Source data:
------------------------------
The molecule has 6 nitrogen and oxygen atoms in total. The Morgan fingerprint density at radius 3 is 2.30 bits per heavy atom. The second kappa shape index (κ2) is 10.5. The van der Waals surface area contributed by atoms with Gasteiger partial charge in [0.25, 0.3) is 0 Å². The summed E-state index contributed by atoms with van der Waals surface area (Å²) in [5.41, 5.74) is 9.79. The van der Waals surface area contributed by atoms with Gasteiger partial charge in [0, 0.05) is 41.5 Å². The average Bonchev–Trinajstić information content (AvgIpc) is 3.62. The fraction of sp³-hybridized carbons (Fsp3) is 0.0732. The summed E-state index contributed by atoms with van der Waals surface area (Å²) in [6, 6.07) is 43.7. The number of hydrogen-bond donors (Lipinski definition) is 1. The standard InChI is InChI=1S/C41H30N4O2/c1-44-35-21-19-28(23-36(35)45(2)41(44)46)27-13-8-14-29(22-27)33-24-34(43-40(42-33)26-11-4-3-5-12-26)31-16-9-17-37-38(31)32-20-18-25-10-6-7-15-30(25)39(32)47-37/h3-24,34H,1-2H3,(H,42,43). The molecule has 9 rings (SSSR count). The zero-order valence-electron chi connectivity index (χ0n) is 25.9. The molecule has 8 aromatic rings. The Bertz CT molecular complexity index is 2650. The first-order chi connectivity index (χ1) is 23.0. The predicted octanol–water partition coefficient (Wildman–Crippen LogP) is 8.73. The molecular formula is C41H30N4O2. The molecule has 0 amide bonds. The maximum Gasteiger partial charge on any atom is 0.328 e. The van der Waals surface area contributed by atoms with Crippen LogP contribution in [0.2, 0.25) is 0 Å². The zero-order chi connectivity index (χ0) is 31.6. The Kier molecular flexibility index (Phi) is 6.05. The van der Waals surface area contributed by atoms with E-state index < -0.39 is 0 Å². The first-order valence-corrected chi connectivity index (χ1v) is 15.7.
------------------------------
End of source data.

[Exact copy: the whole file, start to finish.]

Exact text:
The molecule has 6 nitrogen and oxygen atoms in total. The Morgan fingerprint density at radius 3 is 2.30 bits per heavy atom. The second kappa shape index (κ2) is 10.5. The van der Waals surface area contributed by atoms with Gasteiger partial charge in [0.25, 0.3) is 0 Å². The summed E-state index contributed by atoms with van der Waals surface area (Å²) in [5.41, 5.74) is 9.79. The van der Waals surface area contributed by atoms with Gasteiger partial charge in [0, 0.05) is 41.5 Å². The average Bonchev–Trinajstić information content (AvgIpc) is 3.62. The fraction of sp³-hybridized carbons (Fsp3) is 0.0732. The summed E-state index contributed by atoms with van der Waals surface area (Å²) in [6, 6.07) is 43.7. The number of hydrogen-bond donors (Lipinski definition) is 1. The standard InChI is InChI=1S/C41H30N4O2/c1-44-35-21-19-28(23-36(35)45(2)41(44)46)27-13-8-14-29(22-27)33-24-34(43-40(42-33)26-11-4-3-5-12-26)31-16-9-17-37-38(31)32-20-18-25-10-6-7-15-30(25)39(32)47-37/h3-24,34H,1-2H3,(H,42,43). The molecule has 9 rings (SSSR count). The zero-order valence-electron chi connectivity index (χ0n) is 25.9. The molecule has 8 aromatic rings. The Bertz CT molecular complexity index is 2650. The first-order chi connectivity index (χ1) is 23.0. The predicted octanol–water partition coefficient (Wildman–Crippen LogP) is 8.73. The molecular formula is C41H30N4O2. The molecule has 0 amide bonds. The maximum Gasteiger partial charge on any atom is 0.328 e. The van der Waals surface area contributed by atoms with Crippen LogP contribution in [0.2, 0.25) is 0 Å². The zero-order chi connectivity index (χ0) is 31.6. The Kier molecular flexibility index (Phi) is 6.05. The van der Waals surface area contributed by atoms with E-state index < -0.39 is 0 Å². The first-order valence-corrected chi connectivity index (χ1v) is 15.7.